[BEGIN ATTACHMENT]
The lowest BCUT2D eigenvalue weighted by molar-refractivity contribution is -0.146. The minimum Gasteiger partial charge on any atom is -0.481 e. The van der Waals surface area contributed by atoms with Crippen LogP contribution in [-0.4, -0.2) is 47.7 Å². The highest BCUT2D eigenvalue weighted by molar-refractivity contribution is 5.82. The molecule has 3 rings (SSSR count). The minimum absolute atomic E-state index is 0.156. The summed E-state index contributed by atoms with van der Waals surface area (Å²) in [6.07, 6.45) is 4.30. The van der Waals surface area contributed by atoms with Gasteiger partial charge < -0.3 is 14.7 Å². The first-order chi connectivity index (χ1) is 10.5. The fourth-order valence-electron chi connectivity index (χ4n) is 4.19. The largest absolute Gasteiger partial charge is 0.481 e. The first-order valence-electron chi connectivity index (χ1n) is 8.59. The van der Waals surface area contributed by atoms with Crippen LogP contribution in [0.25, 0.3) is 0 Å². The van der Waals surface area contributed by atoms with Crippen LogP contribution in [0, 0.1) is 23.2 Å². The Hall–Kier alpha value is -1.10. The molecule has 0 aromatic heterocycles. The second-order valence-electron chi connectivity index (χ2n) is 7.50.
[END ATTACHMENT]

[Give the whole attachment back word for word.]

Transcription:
The lowest BCUT2D eigenvalue weighted by molar-refractivity contribution is -0.146. The minimum Gasteiger partial charge on any atom is -0.481 e. The van der Waals surface area contributed by atoms with Crippen LogP contribution in [-0.4, -0.2) is 47.7 Å². The highest BCUT2D eigenvalue weighted by molar-refractivity contribution is 5.82. The molecule has 3 rings (SSSR count). The minimum absolute atomic E-state index is 0.156. The summed E-state index contributed by atoms with van der Waals surface area (Å²) in [6.07, 6.45) is 4.30. The van der Waals surface area contributed by atoms with Gasteiger partial charge < -0.3 is 14.7 Å². The first-order chi connectivity index (χ1) is 10.5. The fourth-order valence-electron chi connectivity index (χ4n) is 4.19. The largest absolute Gasteiger partial charge is 0.481 e. The first-order valence-electron chi connectivity index (χ1n) is 8.59. The van der Waals surface area contributed by atoms with Crippen LogP contribution in [0.25, 0.3) is 0 Å². The van der Waals surface area contributed by atoms with Crippen LogP contribution in [0, 0.1) is 23.2 Å². The Hall–Kier alpha value is -1.10. The molecule has 0 aromatic heterocycles. The second-order valence-electron chi connectivity index (χ2n) is 7.50.